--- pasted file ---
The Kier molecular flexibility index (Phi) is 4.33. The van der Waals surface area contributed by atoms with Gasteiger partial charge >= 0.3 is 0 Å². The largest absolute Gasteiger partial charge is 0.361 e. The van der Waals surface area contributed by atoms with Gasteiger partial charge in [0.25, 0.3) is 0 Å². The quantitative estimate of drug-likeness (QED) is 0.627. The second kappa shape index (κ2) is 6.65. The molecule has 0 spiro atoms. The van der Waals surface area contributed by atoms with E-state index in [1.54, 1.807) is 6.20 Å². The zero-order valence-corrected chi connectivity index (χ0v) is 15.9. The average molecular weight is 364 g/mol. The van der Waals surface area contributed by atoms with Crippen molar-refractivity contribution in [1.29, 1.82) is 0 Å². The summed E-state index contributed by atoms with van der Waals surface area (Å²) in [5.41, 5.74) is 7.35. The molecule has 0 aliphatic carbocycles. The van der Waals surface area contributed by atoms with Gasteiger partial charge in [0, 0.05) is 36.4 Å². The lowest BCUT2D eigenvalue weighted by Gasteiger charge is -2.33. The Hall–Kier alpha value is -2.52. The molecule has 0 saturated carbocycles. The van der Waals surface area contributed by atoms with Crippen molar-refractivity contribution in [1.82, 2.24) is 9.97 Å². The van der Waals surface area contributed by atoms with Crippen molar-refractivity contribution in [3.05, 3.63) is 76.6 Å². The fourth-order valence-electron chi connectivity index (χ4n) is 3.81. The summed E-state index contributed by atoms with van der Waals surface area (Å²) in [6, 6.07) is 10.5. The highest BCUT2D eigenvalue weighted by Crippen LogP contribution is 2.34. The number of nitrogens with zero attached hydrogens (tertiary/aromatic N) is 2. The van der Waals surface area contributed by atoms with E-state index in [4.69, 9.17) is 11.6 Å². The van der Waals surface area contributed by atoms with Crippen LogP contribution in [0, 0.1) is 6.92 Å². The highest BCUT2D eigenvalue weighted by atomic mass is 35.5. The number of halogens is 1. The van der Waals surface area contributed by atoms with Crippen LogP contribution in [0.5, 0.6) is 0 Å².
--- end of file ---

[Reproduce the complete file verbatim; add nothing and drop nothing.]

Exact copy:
The Kier molecular flexibility index (Phi) is 4.33. The van der Waals surface area contributed by atoms with Gasteiger partial charge >= 0.3 is 0 Å². The largest absolute Gasteiger partial charge is 0.361 e. The van der Waals surface area contributed by atoms with Gasteiger partial charge in [0.25, 0.3) is 0 Å². The quantitative estimate of drug-likeness (QED) is 0.627. The second kappa shape index (κ2) is 6.65. The molecule has 0 spiro atoms. The van der Waals surface area contributed by atoms with E-state index in [1.54, 1.807) is 6.20 Å². The zero-order valence-corrected chi connectivity index (χ0v) is 15.9. The average molecular weight is 364 g/mol. The van der Waals surface area contributed by atoms with Crippen molar-refractivity contribution in [1.29, 1.82) is 0 Å². The summed E-state index contributed by atoms with van der Waals surface area (Å²) in [5.41, 5.74) is 7.35. The molecule has 0 aliphatic carbocycles. The van der Waals surface area contributed by atoms with Gasteiger partial charge in [0, 0.05) is 36.4 Å². The lowest BCUT2D eigenvalue weighted by Gasteiger charge is -2.33. The Hall–Kier alpha value is -2.52. The molecule has 0 saturated carbocycles. The van der Waals surface area contributed by atoms with Crippen molar-refractivity contribution in [1.82, 2.24) is 9.97 Å². The van der Waals surface area contributed by atoms with Crippen molar-refractivity contribution in [3.05, 3.63) is 76.6 Å². The fourth-order valence-electron chi connectivity index (χ4n) is 3.81. The summed E-state index contributed by atoms with van der Waals surface area (Å²) in [6, 6.07) is 10.5. The highest BCUT2D eigenvalue weighted by Crippen LogP contribution is 2.34. The number of nitrogens with zero attached hydrogens (tertiary/aromatic N) is 2. The van der Waals surface area contributed by atoms with E-state index in [4.69, 9.17) is 11.6 Å². The van der Waals surface area contributed by atoms with Crippen LogP contribution in [0, 0.1) is 6.92 Å². The highest BCUT2D eigenvalue weighted by atomic mass is 35.5. The number of halogens is 1. The van der Waals surface area contributed by atoms with Crippen LogP contribution in [0.5, 0.6) is 0 Å².